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Talking to children of different ages

How you talk to children about dying will depend on how old they are.

Very young children

With children younger than 5, the main issues are that they might:

  • be afraid of being separated from the people they love
  • feel guilty
  • not understand what death is and that the person will never come back

But even young children will understand that something is wrong. They live in the moment, so what is happening at the time is what’s important to them.

Their sadness or anxiety might come out in ways that aren’t easy to spot. For example, through the way they move and play.

  • A quiet child might become loud, throw toys around and appear very angry.
  • A normally happy and confident child could become clingy. Or they might cry at things that didn't bother them before.
  • They may withdraw from playing with other children as much as they used to.

It is important to notice these signs and changes, and to support your child as best you can.

Experts encourage adults to talk openly and honestly with very young children. You don't need to tell them everything in depth. But you can use simple language and explain things they don’t understand.

Children between 8 and 12

Children aged between 8 and 12 can usually understand that serious illness may lead to death.

Their feelings might come out in the way they behave. They can feel guilty or feel that the illness is somehow their fault.

They might also feel angry with the parent for not being able to give them enough attention. Or they could be angry because you are going to leave them when you die.

It helps to understand that children of all ages can react as if they were much younger when they are feeling stressed.

Be sensitive but straightforward when talking to children of this age. If you are too subtle, they won't understand what you are trying to say.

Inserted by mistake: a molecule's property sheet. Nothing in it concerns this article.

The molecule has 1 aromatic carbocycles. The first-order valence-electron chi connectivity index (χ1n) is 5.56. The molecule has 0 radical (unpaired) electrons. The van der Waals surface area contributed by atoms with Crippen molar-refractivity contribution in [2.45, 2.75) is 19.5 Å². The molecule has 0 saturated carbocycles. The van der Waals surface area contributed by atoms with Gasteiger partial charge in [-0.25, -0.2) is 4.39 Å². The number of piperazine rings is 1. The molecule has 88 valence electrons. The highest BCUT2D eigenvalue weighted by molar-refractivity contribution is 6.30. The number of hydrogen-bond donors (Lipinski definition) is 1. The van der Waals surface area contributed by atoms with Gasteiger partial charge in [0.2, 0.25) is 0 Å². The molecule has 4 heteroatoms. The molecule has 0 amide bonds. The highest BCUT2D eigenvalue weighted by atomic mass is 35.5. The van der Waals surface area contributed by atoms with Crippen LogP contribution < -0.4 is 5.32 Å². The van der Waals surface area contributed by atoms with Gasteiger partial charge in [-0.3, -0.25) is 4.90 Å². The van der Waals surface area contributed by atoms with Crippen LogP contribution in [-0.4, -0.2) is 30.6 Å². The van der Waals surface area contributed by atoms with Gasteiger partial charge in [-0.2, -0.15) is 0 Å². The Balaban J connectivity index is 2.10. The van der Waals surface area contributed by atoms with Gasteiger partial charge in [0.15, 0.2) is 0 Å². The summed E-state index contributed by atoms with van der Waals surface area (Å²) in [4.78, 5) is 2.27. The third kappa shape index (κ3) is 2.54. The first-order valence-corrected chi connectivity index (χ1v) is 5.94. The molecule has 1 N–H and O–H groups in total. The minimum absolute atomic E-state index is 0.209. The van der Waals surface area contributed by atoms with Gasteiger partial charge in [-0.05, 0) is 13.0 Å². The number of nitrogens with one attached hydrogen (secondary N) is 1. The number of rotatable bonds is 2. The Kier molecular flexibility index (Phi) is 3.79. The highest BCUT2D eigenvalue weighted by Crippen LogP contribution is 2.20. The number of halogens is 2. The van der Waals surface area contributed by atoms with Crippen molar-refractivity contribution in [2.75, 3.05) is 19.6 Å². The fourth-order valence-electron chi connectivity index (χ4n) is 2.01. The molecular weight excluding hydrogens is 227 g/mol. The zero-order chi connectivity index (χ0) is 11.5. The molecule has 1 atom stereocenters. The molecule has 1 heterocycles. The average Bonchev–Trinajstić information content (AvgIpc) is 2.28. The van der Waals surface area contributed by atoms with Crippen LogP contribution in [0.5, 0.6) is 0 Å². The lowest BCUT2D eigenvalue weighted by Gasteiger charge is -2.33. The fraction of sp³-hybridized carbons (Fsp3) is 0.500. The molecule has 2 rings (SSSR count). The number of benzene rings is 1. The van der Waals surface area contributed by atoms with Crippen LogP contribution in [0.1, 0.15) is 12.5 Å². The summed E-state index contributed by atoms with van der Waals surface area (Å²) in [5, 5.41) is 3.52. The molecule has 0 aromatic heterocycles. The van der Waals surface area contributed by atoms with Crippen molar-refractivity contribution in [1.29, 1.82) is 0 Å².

Teenagers

The teenage years are full of emotional ups and downs. Teenagers can feel confused and unsure about themselves.

The teenage years are also a time to establish independence. This can make it difficult for adolescents to express their feelings and reach out to other people for support.

They might become distant from their family and talk to their friends instead. Or they may keep it all to themselves.

They might become anxious, angry, moody, or depressed. Or they may pretend that they’re coping very well, when actually inside they feel very scared and lonely.

A teenager’s reactions are likely to be more intense than an adult's. It’s very important to give them time to grieve about the illness, and to include them in what is happening.

They might find it helpful to look at the riprap website. It's for young people when a parent has cancer and it has stories from other young people in similar situations.

Adult children

Of course, adult children will also struggle at times. Even when children are grown up, the death of a parent is one of the most difficult things to cope with. 

It can help to be as open and honest as possible and include them in the situation.

Help and support for your children

Last reviewed: 
11 May 2016
  • Improving supportive and palliative care for adults with cancer (CSG4)
    National Institute for Health and Care Excellence (NICE), March 2004

  • Adolescent grief: "It never really hit me...until it actually happened"
    GH.Christ (and others)
    Journal of the American Medical Association. 2002 Sep 11;288 (10):1269-78

  • Current approaches to helping children cope with a parent's terminal illness
    GH.Christ and AE.Christ 
    A Cancer Jounal for Clinicians. 2006 Jul-Aug;56 (4):197-212 

  • Outpatient management of Advanced Cancer - Symptom control, Support, and Hospice in the Home
    BJ. Andrew
    J.B Lippincott Company, 1985

Information and help

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